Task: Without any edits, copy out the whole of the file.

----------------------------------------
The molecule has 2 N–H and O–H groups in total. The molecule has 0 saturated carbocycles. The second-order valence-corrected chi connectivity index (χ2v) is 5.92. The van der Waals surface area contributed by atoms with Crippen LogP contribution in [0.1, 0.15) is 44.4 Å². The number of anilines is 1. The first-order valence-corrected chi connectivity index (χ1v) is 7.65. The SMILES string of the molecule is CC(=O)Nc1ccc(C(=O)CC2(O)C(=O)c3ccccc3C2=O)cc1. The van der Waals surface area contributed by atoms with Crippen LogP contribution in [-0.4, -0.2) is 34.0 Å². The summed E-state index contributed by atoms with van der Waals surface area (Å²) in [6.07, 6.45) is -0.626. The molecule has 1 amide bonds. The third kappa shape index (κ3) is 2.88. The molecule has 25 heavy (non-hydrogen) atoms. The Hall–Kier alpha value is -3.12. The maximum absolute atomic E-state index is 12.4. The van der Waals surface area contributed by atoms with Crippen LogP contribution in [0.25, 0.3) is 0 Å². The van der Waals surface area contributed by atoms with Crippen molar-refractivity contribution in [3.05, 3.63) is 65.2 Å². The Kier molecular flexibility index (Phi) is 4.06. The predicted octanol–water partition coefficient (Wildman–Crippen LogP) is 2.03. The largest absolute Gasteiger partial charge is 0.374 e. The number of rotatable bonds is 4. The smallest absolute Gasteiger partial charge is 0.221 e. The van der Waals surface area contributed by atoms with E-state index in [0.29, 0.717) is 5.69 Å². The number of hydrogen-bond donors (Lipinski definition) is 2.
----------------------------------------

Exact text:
The molecule has 2 N–H and O–H groups in total. The molecule has 0 saturated carbocycles. The second-order valence-corrected chi connectivity index (χ2v) is 5.92. The van der Waals surface area contributed by atoms with Crippen LogP contribution in [0.1, 0.15) is 44.4 Å². The number of anilines is 1. The first-order valence-corrected chi connectivity index (χ1v) is 7.65. The SMILES string of the molecule is CC(=O)Nc1ccc(C(=O)CC2(O)C(=O)c3ccccc3C2=O)cc1. The van der Waals surface area contributed by atoms with Crippen LogP contribution in [-0.4, -0.2) is 34.0 Å². The summed E-state index contributed by atoms with van der Waals surface area (Å²) in [6.07, 6.45) is -0.626. The molecule has 1 amide bonds. The third kappa shape index (κ3) is 2.88. The molecule has 25 heavy (non-hydrogen) atoms. The Hall–Kier alpha value is -3.12. The maximum absolute atomic E-state index is 12.4. The van der Waals surface area contributed by atoms with Crippen LogP contribution in [0.25, 0.3) is 0 Å². The van der Waals surface area contributed by atoms with Crippen molar-refractivity contribution in [3.05, 3.63) is 65.2 Å². The Kier molecular flexibility index (Phi) is 4.06. The predicted octanol–water partition coefficient (Wildman–Crippen LogP) is 2.03. The largest absolute Gasteiger partial charge is 0.374 e. The number of rotatable bonds is 4. The smallest absolute Gasteiger partial charge is 0.221 e. The van der Waals surface area contributed by atoms with E-state index in [0.29, 0.717) is 5.69 Å². The number of hydrogen-bond donors (Lipinski definition) is 2.